Nintendo Explains How It Came Up With Min Min's Unique Design In Arms

Whether Nintendo fans are buzzing about the fabulousness of Twintelle, or the creepiness of Helix, it’s clear that Arms’ characters are already inspiring fierce fandoms. But when I asked Arms art director Masaaki Ishikawa, about the team’s favorite fighter over email, I got the lowdown on Min Min, and how the developers came up with such a distinctive concept for a fighter.

Min Min’s character is a kickboxer based on ramen. Her arms and her hair look tasty noodles, and she’s outfitted in sneakers and bike shorts. But the best part of her outfit is her hat, which is shaped like traditional ramen bowls.

Concept art for Ninjara/Image Source: Nintendo

“She’s a female character that’s not too cutesy, and her sporty outfit—including the ramen bowl inspired beanie and dragon motif accessories—also contributes to her popularity,” Ishikawa said.

That sporty design was inspired by fashion that the team saw on the streets of Japan.

“Back when the character was in development, we saw a lot of women wearing shallow beanies over here in Japan. This was right around the time when we were thinking about a ramen-themed female character,” he said. “It hit us that maybe we can cleverly combine this beanie fashion with an upside-down ramen bowl. That’s how it got incorporated into the design.”


Since her hat was a bowl, Ishikawa and the Arms team wanted Min Min’s hair to have a noodle motif.

“[It] widens out at the end resembles the curves of uncooked ramen noodles,” he said. “We also thought this hairstyle would go well with a beanie. That’s how Min Min’s hairstyle came about.”

Concept art for Ribbon Girl/Image Source: Nintendo

According to Ishikawa, the team tried to strike a balance between femininity and athleticism for the female characters.


“We made the face and facial expressions feel like something out of an animated movie to give a sense of familiarity. We arranged the facial parts by centering them around the eyes, taking into account the positioning and balance,” Ishikawa said. “We thought we could create simple and easy to read expressions that the audience can relate to.”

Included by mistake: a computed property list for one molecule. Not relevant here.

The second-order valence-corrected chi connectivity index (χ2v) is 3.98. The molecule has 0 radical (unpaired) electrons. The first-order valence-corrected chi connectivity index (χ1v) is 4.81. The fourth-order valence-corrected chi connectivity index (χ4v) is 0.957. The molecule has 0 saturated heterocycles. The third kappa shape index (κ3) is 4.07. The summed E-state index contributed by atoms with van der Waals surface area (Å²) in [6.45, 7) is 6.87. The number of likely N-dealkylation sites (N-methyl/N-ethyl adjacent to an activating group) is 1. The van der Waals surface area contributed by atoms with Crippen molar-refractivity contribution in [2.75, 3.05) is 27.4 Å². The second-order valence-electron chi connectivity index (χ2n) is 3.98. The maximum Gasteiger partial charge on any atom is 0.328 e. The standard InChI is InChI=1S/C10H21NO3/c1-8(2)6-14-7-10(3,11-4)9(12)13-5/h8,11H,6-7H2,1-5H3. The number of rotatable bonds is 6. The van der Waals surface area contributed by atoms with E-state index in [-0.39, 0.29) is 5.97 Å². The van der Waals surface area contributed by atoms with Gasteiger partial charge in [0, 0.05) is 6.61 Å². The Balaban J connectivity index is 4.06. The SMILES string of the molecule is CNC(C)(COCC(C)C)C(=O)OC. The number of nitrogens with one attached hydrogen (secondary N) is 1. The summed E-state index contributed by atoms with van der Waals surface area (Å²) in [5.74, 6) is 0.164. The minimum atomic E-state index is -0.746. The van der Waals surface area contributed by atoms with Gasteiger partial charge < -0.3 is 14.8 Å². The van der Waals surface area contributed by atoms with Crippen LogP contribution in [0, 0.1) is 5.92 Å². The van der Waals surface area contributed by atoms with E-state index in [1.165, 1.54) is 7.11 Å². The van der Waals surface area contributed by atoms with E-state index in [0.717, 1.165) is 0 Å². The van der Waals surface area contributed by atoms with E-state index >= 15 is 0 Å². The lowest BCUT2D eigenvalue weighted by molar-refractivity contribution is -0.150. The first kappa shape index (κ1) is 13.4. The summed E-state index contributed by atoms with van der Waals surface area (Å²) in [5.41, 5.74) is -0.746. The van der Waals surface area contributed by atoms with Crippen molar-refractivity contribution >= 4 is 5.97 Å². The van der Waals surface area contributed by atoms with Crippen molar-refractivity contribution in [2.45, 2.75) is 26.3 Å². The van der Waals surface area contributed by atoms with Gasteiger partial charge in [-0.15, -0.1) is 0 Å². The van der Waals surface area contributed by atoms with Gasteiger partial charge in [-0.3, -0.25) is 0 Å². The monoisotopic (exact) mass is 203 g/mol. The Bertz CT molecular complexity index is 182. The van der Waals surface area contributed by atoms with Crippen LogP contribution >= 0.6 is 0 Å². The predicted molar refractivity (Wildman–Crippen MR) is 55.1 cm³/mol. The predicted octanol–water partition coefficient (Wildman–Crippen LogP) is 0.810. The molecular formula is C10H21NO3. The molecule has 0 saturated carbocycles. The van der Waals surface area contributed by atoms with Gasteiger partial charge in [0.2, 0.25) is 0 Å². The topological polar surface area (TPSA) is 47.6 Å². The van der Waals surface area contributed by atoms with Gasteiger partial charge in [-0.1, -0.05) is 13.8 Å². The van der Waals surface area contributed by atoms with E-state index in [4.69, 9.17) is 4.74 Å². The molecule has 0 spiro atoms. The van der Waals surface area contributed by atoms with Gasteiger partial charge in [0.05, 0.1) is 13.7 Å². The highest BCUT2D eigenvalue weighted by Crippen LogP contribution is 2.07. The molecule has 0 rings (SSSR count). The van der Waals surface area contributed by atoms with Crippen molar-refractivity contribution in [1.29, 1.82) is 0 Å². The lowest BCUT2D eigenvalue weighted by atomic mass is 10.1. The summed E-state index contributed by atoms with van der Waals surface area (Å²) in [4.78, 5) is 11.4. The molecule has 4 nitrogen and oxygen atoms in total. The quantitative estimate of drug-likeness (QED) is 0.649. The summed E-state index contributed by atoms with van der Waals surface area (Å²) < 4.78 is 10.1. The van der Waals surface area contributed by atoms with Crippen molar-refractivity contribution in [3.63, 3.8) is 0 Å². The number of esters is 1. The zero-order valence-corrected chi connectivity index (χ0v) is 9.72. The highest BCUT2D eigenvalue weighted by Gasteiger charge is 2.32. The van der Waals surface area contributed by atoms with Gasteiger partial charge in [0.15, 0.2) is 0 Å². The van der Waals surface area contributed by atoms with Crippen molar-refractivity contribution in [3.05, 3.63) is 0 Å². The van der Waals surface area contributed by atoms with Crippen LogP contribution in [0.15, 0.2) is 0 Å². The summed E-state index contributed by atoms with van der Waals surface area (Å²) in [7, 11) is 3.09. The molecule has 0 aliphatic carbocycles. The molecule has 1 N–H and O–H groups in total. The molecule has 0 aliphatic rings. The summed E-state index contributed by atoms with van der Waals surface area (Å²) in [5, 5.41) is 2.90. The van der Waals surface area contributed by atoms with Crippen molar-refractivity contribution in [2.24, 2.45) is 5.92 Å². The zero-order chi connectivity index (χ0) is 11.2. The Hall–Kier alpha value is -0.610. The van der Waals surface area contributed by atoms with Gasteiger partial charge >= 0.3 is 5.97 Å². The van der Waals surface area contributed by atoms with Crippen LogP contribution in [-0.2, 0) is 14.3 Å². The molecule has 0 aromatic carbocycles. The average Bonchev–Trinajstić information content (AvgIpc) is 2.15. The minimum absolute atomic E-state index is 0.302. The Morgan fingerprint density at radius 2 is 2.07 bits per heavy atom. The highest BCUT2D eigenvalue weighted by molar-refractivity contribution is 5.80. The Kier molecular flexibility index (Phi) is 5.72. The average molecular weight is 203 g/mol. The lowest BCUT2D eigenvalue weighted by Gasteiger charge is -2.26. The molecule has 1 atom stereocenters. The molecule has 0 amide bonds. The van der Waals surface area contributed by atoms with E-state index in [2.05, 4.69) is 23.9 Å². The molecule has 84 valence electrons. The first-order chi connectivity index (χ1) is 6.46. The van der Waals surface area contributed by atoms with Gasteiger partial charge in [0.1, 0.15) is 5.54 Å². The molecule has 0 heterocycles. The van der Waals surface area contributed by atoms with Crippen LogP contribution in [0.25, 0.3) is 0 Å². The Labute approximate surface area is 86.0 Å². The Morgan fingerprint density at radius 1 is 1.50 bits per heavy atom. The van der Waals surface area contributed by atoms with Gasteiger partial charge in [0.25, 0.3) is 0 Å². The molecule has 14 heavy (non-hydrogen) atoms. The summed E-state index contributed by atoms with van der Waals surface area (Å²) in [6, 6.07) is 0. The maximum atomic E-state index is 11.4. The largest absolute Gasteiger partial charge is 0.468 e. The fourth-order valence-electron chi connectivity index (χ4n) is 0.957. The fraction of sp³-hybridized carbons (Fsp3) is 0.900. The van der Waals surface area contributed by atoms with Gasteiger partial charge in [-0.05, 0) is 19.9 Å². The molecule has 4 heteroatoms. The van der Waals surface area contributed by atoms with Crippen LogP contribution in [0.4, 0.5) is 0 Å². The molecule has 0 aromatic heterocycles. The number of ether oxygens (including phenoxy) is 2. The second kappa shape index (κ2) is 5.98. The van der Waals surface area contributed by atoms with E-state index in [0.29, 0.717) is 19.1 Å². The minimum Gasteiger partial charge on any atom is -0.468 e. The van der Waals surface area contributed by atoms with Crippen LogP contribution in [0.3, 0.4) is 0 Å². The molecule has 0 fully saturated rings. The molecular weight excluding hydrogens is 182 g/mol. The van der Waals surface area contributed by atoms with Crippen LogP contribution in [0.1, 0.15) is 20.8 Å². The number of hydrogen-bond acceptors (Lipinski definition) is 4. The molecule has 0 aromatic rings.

The characters certainly are expressive, with huge doe eyes and over the top animations. Min Min, for example, has a strong athletic body that poses sharply while while she fights. But her face is almost Disney-like. Striking the balance between athletic character animations and an expressive, feminine face was a focus for the team. To that end, they gave the female characters powerful character animations and toned musculature. That approach to design would also help players read how the characters move.

Concept art for Spring Man/Image Source: Nintendo

“When facing away from the screen, the legs convey the most information about how the character will move,” Ishikawa said. “We designed the legs to have clear definition so movements are easy to see even from a distance. As a result, the silhouettes of the characters resemble those of trained athletes.”


Those silhouettes are very memorable, especially Twintelle’s. Naturally, I had to ask Ishikawa if he had seen any of the intense online reaction to Twintelle. He said, “We have been following the reactions from people through social media and videos online. We are surprised by this level of support for Twintelle, but at the same time, we’re very happy about it too.” Thirst away, folks.

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